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Murder on the Orient Express (1974)


Main image of Murder on the Orient Express (1974)
35mm, colour, 128 mins
Directed bySidney Lumet
Production Co'sEMI Films, G.W.Films
ProducersJohn Brabourne, Richard Goodwin
ScreenplayPaul Dehn
Original novelAgatha Christie
CinematographyGeoffrey Unsworth
MusicRichard Rodney Bennett

Albert Finney (Hercule Poirot); Lauren Bacall (Mrs. Harriet Belinda Hubbard); Ingrid Bergman (Greta Ohlsson); Jacqueline Bisset (Countess Andrenyi); Sean Connery (Colonel Arbuthnot); John Gielgud (Mr. Beddoes); Wendy Hiller (Princess Dragomiroff); Anthony Perkins (Hector MacQueen); Vanessa Redgrave (Mary Debenham); Rachel Roberts (Hildegarde Schmidt); Richard Widmark (Ratchett/Cassetti); Michael York (Count Andrenyi)

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When a man is murdered on the Orient Express, fellow passenger Hercule Poirot, the famous Belgian detective, is asked to solve the case.

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From its opening satin-backed Art Deco titles, this star-studded adaptation of Agatha Christie's novel aims for the peaks of glamour and sophistication. Director Sidney Lumet achieves a droll humour and lightness of tone, while the production design helps build an atmosphere of hazy nostalgia, with sumptuous costumes and a loving reconstruction of the luxurious Wagon-Lit train cars. Lumet, considered an 'actors' director', makes the most of his illustrious performers, especially Albert Finney, heavily disguised under layers of make-up, a false nose, padded cheeks and moustache, who nevertheless plays Christie's Belgian detective with an aggressive energy.

While Christie often leaves supporting characters somewhat undeveloped in her novels - since the need to maintain mystery prevents disclosure - Lumet tends to favour character revelation and psychological insight in his films. In Murder on the Orient Express, Lumet, with scriptwriter Paul Dehn, attempts to flesh out the characters, providing more defined motives for the suspects and more substantial roles for his cast. There are real gems of casting: Anthony Perkins as a mother-fixated psychotic is a marvellous stroke - drawing on his most famous role in Hitchcock's Psycho (US, 1960) - while Ingrid Bergman won Best Supporting Actress (the only winner among the film's six Oscar nominations) for her portrayal of nervous Swedish missionary Greta Ohlsson.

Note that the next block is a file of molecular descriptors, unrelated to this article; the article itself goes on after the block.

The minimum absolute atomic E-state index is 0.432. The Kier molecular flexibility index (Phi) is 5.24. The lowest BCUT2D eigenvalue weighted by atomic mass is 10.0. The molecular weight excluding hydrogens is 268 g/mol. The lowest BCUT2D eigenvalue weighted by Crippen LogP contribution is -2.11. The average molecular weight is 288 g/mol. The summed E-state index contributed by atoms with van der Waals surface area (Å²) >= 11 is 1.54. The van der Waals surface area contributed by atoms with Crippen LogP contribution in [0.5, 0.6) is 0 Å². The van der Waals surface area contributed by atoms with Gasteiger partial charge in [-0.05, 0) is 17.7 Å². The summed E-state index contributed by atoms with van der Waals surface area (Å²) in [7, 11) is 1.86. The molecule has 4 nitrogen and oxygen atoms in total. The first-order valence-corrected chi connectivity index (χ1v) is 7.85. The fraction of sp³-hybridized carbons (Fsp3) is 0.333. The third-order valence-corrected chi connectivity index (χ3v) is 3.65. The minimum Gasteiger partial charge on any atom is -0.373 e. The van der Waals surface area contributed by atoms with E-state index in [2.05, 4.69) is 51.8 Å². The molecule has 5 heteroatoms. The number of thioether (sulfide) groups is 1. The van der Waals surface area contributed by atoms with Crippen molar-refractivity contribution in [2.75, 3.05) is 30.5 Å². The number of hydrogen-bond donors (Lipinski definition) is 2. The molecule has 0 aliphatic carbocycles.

A drawback to Lumet's concern for motivation is that some surprises are inevitably lost. It is revealed from the start, for instance, that the Armstrong case is crucial to proceedings. The wonderfully constructed opening montage sequence, consisting of flashback action coupled with newspaper headlines and photographs, emphasises the centrality of Daisy's kidnapping to the plot.

The strength of the film lies in its cast, and in Lumet's ability to create a surprisingly cinematic work from the limitations of text and confines of setting. The director was particularly proud of the shot of the train leaving the station, accompanied by Richard Rodney Bennett's famous music, which mirrors the sounds of a moving train. Dame Agatha was disappointed with many of the attempts to translate her stories to the screen, but having been invited to view a rough cut of Lumet's version, she reported herself delighted. The films' backers also had much to celebrate, as the production became one of British cinema's greatest financial successes.

David Morrison

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Video Clips
1. All aboard (3:23)
2. The murder (1:23)
3. A complex solution (5:13)
Production stills
Rome Express (1932)
Bisset, Jacqueline (1944-)
Blakely, Colin (1930-1987)
Coates, Anne V. (1925-)
Connery, Sean (1930-)
Finney, Albert (1936-)
Gielgud, John (1904-2000)
Hiller, Wendy (1912-2003)
Redgrave, Vanessa (1937-)
Roberts, Rachel (1927-1980)
Shaffer, Anthony (1926-2001)
Unsworth, Geoffrey (1914-1978)
York, Michael (1942-)
The Romance of Steam
Agatha Christie on Television